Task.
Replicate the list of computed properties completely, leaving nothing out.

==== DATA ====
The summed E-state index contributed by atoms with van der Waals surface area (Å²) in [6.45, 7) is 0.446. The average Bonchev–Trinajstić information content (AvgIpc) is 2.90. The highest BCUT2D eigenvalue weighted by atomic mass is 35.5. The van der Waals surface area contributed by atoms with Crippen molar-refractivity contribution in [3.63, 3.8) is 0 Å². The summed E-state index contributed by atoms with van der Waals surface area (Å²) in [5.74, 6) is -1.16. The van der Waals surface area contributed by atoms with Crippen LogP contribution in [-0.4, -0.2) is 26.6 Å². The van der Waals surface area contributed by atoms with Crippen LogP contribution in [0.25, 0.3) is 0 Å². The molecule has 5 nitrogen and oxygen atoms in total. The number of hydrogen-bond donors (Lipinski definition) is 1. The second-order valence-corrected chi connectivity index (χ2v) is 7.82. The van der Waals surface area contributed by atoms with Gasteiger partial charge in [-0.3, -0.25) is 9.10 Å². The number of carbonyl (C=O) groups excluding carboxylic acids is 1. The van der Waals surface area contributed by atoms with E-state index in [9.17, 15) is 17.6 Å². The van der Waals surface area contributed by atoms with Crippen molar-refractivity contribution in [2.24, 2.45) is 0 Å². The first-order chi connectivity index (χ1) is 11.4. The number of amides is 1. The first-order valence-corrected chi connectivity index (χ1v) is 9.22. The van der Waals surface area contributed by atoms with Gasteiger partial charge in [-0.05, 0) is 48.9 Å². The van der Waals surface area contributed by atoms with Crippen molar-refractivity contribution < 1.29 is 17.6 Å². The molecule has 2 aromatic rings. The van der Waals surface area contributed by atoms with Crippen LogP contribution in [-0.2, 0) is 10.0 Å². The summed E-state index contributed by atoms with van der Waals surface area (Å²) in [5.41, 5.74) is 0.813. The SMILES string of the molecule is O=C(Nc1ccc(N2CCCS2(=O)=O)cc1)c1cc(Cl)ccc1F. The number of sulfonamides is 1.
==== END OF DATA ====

The summed E-state index contributed by atoms with van der Waals surface area (Å²) in [6.45, 7) is 0.446. The average Bonchev–Trinajstić information content (AvgIpc) is 2.90. The highest BCUT2D eigenvalue weighted by atomic mass is 35.5. The van der Waals surface area contributed by atoms with Crippen molar-refractivity contribution in [3.63, 3.8) is 0 Å². The summed E-state index contributed by atoms with van der Waals surface area (Å²) in [5.74, 6) is -1.16. The van der Waals surface area contributed by atoms with Crippen LogP contribution in [-0.4, -0.2) is 26.6 Å². The van der Waals surface area contributed by atoms with Crippen LogP contribution in [0.25, 0.3) is 0 Å². The molecule has 5 nitrogen and oxygen atoms in total. The number of hydrogen-bond donors (Lipinski definition) is 1. The second-order valence-corrected chi connectivity index (χ2v) is 7.82. The van der Waals surface area contributed by atoms with Gasteiger partial charge in [-0.3, -0.25) is 9.10 Å². The number of carbonyl (C=O) groups excluding carboxylic acids is 1. The van der Waals surface area contributed by atoms with E-state index in [9.17, 15) is 17.6 Å². The van der Waals surface area contributed by atoms with Crippen molar-refractivity contribution in [2.24, 2.45) is 0 Å². The first-order chi connectivity index (χ1) is 11.4. The number of amides is 1. The first-order valence-corrected chi connectivity index (χ1v) is 9.22. The van der Waals surface area contributed by atoms with Gasteiger partial charge in [-0.05, 0) is 48.9 Å². The van der Waals surface area contributed by atoms with Crippen molar-refractivity contribution < 1.29 is 17.6 Å². The molecule has 2 aromatic rings. The van der Waals surface area contributed by atoms with Crippen LogP contribution in [-0.2, 0) is 10.0 Å². The summed E-state index contributed by atoms with van der Waals surface area (Å²) in [5.41, 5.74) is 0.813. The SMILES string of the molecule is O=C(Nc1ccc(N2CCCS2(=O)=O)cc1)c1cc(Cl)ccc1F. The number of sulfonamides is 1.